Before using CircuitWorks to create the model in SolidWorks, consider how you would like the model created. How much detail do you really need? Filtering allows you to choose whether or not certain geometry will be created in SolidWorks. If the ECAD file is IDF v4, even pads and traces can be created. This could result in a very large SolidWorks model, and it will take more time to create. From the CircuitWorks Tools menu, select the items you want to filter — components, plated holes, and more.
Setting the Filters.
Once your filters are set, click on Build Model on the SolidWorks toolbar in CircuitWorks. If the ECAD file contains any components that do not have a z height value, a warning will display. You can continue to create the model, but the components will be modeled in SolidWorks as a simple sketch. If you choose to cancel, you can edit the component in the CircuitWorks library to add a height. To edit a component in the CircuitWorks library, click the Library icon. A list of parts in the library will be displayed. Locate the affected components in the tree, and right-click and select Edit Component. Add a value to the Component Height box and click the green checkbox to close and save the component. Close the component library window and re-start the Build Model process.
Most models take just a few seconds to build in SolidWorks.
The SolidWorks Assembly File.
Bi-directional Capabilities of CircuitWorks
CircuitWorks and SolidWorks are seamlessly integrated and provide bi-directional capabilities that allow changes made in either program to update the other. In the example file we just created, the mechanical designer may need to add some mounting holes, components (such as connectors), and possibly some new keep-out areas. CircuitWorks has explicit rules that are set up to make the transfer possible. Certain features, sketches, and components must be named properly in the SolidWorks file in order for CircuitWorks to recognize them. A simple example is mounting holes. The holes must be created as simple extruded cuts (CircuitWorks does not recognize hole wizard holes), and the feature must be renamed (PTH for Plated Thru Holes, and NPTH for Non-Plated Thru Holes) in order for CircuitWorks to recognize the feature. The figure below shows the mounting holes added to the PCB assembly.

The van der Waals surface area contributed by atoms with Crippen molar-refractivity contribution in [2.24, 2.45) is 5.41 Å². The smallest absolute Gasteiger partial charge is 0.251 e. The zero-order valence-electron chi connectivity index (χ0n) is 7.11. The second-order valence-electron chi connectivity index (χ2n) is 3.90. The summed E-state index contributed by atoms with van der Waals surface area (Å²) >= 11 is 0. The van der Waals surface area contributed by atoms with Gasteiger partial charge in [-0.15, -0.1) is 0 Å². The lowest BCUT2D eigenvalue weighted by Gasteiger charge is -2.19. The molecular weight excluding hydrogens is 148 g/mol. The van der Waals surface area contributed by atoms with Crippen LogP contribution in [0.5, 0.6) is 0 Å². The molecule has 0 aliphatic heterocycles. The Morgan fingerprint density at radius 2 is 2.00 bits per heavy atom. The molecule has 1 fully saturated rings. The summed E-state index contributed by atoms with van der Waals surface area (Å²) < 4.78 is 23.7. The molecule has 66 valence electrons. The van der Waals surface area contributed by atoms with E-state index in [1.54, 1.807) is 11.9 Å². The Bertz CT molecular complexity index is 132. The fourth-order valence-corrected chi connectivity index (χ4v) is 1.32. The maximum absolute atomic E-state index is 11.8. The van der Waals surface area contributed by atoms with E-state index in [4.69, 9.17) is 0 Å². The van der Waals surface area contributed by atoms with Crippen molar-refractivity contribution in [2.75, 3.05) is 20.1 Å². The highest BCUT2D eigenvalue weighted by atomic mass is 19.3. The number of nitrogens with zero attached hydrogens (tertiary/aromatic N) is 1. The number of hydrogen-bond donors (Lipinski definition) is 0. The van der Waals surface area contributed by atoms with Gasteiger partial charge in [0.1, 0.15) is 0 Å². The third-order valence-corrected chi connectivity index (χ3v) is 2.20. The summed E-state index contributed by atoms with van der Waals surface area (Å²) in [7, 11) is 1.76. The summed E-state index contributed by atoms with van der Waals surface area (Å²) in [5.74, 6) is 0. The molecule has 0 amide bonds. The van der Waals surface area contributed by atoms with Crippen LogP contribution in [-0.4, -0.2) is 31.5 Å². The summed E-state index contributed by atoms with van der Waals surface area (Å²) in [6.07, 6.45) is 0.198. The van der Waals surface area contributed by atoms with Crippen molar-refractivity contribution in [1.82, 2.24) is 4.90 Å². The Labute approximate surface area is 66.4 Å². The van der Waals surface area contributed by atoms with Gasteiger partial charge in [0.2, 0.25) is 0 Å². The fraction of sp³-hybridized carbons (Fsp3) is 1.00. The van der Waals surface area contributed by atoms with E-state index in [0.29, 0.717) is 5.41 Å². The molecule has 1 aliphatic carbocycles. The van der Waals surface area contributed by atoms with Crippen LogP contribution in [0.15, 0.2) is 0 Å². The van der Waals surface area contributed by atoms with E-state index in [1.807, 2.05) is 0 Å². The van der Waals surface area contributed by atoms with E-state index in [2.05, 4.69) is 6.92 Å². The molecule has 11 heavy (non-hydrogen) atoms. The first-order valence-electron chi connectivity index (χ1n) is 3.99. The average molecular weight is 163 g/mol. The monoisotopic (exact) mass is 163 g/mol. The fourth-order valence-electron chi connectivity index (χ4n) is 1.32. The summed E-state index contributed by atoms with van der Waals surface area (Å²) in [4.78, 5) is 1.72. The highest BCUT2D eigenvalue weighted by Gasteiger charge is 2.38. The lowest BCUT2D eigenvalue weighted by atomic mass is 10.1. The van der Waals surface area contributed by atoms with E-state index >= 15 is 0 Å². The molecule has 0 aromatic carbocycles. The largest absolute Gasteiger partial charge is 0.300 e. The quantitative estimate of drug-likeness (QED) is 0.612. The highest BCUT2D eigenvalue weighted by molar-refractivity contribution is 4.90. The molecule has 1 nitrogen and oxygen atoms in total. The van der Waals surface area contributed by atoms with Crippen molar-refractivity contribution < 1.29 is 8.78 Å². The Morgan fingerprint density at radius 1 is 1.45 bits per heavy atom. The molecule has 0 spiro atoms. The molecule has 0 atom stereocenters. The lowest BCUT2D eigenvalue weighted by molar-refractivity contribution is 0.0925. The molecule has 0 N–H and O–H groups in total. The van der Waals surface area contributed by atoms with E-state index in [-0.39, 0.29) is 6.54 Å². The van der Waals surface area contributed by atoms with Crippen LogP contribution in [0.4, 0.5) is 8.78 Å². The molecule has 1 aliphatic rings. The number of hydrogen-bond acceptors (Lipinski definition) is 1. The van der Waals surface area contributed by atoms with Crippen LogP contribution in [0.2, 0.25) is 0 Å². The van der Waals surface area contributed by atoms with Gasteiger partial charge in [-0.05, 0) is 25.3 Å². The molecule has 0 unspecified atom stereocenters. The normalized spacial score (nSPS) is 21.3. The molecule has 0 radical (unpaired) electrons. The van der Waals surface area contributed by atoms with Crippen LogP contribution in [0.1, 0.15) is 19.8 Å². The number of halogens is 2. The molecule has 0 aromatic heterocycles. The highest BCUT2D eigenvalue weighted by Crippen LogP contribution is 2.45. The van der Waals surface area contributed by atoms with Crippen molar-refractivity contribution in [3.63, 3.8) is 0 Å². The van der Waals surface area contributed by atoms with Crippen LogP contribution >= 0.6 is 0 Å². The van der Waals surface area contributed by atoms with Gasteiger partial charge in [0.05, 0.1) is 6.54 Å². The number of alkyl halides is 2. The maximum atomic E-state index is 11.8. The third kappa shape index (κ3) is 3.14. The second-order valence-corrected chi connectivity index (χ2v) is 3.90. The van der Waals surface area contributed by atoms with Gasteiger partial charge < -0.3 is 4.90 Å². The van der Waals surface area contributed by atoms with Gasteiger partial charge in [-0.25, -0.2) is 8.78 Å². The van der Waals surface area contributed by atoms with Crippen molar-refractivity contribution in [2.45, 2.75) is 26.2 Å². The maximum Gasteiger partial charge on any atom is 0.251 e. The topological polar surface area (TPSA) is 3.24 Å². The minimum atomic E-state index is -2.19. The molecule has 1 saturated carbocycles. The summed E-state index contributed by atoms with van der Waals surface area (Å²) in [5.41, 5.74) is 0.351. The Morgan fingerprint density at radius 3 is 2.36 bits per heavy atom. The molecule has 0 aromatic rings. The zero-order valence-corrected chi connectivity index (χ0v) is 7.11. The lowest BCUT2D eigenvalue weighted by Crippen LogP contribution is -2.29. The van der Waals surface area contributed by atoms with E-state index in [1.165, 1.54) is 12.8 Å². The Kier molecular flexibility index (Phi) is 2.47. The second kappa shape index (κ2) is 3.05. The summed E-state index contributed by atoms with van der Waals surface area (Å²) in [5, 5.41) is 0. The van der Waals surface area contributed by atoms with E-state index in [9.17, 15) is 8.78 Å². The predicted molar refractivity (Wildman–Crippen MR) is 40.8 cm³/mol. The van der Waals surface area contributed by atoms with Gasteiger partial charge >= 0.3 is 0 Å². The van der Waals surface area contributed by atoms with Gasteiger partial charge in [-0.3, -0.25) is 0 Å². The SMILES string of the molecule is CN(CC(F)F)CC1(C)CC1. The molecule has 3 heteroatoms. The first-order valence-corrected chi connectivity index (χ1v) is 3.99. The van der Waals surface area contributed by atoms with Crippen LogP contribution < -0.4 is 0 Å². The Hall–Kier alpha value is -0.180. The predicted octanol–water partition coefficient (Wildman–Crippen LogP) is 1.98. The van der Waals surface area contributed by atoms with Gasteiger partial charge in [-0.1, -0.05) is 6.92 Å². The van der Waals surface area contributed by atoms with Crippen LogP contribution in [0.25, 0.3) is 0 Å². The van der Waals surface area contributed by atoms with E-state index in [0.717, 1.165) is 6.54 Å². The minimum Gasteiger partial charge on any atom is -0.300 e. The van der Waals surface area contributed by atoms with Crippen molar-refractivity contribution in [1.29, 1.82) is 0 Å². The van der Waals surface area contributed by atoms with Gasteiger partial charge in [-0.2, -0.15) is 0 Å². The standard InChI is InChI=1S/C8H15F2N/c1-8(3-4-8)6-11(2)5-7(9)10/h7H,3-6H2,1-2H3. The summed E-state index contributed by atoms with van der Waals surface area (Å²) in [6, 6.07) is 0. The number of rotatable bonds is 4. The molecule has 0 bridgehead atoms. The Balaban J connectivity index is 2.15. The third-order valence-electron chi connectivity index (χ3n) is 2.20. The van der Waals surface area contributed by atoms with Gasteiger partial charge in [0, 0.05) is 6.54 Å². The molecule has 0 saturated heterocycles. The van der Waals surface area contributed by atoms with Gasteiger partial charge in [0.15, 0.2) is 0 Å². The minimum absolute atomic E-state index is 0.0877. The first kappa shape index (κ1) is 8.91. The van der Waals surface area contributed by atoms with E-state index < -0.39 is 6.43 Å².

Mounting Holes Added in SolidWorks.
After creating the mounting holes, select Export to CircuitWorks from the CircuitWorks toolbar. The figure below shows the new PCB (left) in CircuitWorks compared to the original file.
In addition to the rules for holes, CircuitWorks requires other rules in order to recognize components and board outlines, even via holes and silkscreen keep-out areas can be defined in Solidworks and exported back to the CircuitWorks file.
We've only scratched the surface of the capabilities of CircuitWorks for Solidworks. Next month in part two of this article we'll look at the component library in-depth, including information on adding to the CircuitWorks library, customizing components, and creating your own set of electro-mechanical components that you can use with CircuitWorks.
Autodesk Technical Evangelist Lynn Allen guides you through a different AutoCAD feature in every edition of her popular "Circles and Lines" tutorial series. For even more AutoCAD how-to, check out Lynn's quick tips in the Cadalyst Video Gallery. Subscribe to Cadalyst's free Tips & Tools Weekly e-newsletter and we'll notify you every time a new video tip is published. All exclusively from Cadalyst!